It used to be that when we were done drying the roots, we’d put everything in the barrel. It was all shipped as one product… “Wisconsin Ginseng”. Today we cruze it, which means running it through a screen that removes root fibers from the main root, then we run it down a quality control line where people hand inspect and remove any blemished roots. This higher level of quality control is one more way we can make sure Wisconsin Ginseng is the finest American Ginseng in the world.

Q: What makes Wisconsin Ginseng farmers different from other farmers?

A: The first thing is ginseng farmers call themselves growers. They work in gardens not fields. The grower vs. farmer distinction comes from the multiple years it takes to grow a single harvestable crop. We work in small plots or gardens that are planted under canopies, vs large scale, easily mechanized fields. 

 The other big difference about Wisconsin Ginseng growers is that our product is nothing like other agricultural commodities. Our products can’t just be sold by the bushel. Ginseng has different values in different global markets. The price can change based on color, shape, size, and taste. As a result, we have a variably priced product depending on the year.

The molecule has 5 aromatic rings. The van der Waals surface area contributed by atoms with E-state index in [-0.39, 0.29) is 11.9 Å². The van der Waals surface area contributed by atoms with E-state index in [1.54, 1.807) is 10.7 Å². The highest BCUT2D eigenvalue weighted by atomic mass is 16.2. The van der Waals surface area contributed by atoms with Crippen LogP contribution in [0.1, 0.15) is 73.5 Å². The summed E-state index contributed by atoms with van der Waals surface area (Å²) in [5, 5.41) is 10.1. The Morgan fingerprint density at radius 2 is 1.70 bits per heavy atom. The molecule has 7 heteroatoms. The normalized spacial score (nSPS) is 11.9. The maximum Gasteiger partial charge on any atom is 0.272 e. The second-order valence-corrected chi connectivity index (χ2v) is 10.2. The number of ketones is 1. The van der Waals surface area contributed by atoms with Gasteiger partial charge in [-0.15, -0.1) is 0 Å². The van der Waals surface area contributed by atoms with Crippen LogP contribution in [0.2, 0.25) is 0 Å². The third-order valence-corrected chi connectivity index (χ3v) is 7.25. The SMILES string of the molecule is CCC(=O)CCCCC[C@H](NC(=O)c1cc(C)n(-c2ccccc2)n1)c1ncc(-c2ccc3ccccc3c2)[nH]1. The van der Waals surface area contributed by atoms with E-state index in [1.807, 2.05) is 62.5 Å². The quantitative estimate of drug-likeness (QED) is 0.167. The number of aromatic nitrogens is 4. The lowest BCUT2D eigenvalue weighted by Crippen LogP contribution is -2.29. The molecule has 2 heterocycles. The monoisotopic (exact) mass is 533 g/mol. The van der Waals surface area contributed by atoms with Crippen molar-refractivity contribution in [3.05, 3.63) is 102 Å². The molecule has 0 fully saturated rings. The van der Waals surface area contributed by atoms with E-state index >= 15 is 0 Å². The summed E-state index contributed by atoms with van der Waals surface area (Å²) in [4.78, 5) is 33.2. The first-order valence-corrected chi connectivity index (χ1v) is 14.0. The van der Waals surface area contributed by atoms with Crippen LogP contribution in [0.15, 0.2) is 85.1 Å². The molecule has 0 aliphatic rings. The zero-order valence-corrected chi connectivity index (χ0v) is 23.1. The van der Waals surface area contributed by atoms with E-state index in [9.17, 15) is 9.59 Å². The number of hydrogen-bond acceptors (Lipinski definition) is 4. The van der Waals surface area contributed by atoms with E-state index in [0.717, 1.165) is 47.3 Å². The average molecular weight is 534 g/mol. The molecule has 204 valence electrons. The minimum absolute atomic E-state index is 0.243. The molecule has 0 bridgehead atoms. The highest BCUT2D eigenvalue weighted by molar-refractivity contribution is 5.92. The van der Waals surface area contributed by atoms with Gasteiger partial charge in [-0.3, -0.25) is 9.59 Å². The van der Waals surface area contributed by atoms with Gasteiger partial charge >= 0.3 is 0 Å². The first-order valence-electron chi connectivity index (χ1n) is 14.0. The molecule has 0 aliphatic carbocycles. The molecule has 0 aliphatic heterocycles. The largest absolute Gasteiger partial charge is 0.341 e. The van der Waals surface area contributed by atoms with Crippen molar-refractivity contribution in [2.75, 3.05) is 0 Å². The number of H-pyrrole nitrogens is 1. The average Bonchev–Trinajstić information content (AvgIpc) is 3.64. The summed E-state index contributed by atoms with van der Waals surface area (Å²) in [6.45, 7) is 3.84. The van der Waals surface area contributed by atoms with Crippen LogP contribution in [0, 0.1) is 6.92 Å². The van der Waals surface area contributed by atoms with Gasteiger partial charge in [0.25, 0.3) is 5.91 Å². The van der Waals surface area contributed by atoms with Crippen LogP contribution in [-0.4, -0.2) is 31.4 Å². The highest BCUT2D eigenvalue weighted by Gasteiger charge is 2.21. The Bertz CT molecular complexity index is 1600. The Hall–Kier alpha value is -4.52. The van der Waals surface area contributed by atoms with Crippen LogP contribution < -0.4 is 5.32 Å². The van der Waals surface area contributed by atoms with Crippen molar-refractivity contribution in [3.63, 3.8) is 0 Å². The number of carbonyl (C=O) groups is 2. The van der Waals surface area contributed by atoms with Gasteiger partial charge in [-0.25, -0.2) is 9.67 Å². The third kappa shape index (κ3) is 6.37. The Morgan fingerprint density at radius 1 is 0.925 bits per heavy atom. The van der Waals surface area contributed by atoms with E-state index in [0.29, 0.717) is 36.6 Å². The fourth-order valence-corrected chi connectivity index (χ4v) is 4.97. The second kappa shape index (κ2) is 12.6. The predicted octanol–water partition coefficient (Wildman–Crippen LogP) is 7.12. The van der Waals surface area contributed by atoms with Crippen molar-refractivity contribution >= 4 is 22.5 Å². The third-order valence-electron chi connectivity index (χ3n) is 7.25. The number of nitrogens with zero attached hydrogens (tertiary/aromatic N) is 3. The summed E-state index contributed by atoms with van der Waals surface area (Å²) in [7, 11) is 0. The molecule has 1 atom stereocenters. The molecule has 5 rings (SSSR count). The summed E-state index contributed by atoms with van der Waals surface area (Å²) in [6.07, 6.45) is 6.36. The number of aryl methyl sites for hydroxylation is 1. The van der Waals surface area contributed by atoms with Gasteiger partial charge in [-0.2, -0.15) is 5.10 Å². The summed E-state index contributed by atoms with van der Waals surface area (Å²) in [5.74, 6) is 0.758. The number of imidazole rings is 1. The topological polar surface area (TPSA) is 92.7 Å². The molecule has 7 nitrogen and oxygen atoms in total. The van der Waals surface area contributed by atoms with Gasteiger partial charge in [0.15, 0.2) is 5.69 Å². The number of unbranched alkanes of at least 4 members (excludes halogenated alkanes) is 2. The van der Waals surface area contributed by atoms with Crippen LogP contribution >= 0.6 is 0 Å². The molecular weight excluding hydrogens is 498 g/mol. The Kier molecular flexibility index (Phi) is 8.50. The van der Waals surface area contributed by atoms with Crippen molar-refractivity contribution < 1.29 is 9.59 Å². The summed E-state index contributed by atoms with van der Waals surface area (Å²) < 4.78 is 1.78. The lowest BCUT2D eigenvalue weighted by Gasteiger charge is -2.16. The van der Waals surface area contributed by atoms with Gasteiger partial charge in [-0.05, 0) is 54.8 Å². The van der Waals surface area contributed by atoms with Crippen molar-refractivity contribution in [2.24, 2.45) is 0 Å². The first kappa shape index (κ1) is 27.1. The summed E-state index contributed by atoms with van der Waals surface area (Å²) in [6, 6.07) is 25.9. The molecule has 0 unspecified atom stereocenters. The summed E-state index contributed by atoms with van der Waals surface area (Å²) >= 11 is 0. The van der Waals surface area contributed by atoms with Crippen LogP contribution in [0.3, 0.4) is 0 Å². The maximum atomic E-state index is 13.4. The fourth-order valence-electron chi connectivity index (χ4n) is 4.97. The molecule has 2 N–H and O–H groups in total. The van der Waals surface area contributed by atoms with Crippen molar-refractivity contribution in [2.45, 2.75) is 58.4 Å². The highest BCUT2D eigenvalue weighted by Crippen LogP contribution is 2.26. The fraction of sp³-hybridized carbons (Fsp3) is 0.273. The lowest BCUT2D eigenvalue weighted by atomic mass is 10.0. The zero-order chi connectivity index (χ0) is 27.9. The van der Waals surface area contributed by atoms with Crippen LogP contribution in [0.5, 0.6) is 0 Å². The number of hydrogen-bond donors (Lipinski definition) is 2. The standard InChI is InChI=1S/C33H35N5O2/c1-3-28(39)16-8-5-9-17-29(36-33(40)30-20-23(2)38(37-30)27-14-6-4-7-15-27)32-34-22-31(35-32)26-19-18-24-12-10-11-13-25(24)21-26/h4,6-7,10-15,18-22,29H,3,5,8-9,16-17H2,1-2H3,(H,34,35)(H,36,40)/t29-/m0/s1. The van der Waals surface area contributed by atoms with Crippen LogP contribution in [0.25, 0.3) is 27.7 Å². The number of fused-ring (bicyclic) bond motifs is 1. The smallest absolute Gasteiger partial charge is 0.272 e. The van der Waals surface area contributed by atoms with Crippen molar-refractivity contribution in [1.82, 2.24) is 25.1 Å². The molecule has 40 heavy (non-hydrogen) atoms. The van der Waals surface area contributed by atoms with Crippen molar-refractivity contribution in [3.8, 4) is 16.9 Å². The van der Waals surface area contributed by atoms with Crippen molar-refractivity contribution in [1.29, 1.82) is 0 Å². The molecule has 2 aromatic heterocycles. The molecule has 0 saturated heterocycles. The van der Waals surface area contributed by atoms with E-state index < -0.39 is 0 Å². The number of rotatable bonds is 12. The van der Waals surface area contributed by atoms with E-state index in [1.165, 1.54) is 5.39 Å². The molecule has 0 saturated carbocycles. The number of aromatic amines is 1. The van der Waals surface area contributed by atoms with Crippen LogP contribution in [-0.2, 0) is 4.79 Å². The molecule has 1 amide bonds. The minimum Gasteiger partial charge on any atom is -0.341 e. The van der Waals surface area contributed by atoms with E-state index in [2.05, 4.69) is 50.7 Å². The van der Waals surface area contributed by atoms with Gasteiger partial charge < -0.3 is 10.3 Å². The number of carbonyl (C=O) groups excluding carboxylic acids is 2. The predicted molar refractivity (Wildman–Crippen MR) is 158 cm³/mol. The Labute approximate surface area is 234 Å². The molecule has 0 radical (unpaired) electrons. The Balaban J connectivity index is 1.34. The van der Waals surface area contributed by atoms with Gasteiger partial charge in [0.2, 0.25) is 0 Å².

Q: What bold choices do Wisconsin Ginseng growers have to make?

All agriculture is a tough business. But ginseng is about the toughest. If I wanted to grow something easy, I’d grow corn or soybeans. Ginseng growers have to be brave, bold, and a bit crazy. It’s definitely not for everyone. To start with it takes three to five years from the time we plant to the time we harvest. So we never know how the markets may change and if we’re going to make a profit. Three to five years is a very long time to gamble on your ability to keep a very fragile and difficult plant alive.

I call cultivated ginseng a suicidal crop. That’s because it simply doesn’t want to stay alive. It’s a labor intensive fight to keep it healthy every day. Hot humid days in August and September will cause the leaves to wilt and die from blight. Slugs like to eat the stems. Worse, skunks and raccoons burrow looking for slugs cause havoc with the plants. Deer like to bed down in the gardens, and as they step on the beds, their hooves create small concentrated areas for water to soak in which causes rot. 

Farming is a seasonal gamble. Ginseng growing is a three to five year gamble – and mother nature is betting against you every step of the way.

“If I wanted to grow something easy, I’d grow corn or soybeans”

Q: How would you describe the bold, bittersweet flavor that’s made Wisconsin Ginseng so prized all over the world?

A: I think it’s an acquired taste. I like it because I’ve been around it my entire life. I’d describe it as earthy, strong, and bitter. It hits you right away like an Altoid. 

 Q: Do you use your own product? Tell us how. 

A: I enjoy American Ginseng tea. I prefer it over coffee because it gives me extended energy, without the crash.

Q: Would you share a favorite recipe that uses Wisconsin-grown American Ginseng?

A: Sure. Tea is my daily go to. And it’s not complicated. I just put some root fibers and water in a saucepan and let it simmer for 15 minutes, Then I strain it, to remove all the fibers. A lot of people enjoy it with honey, but I like to drink it straight.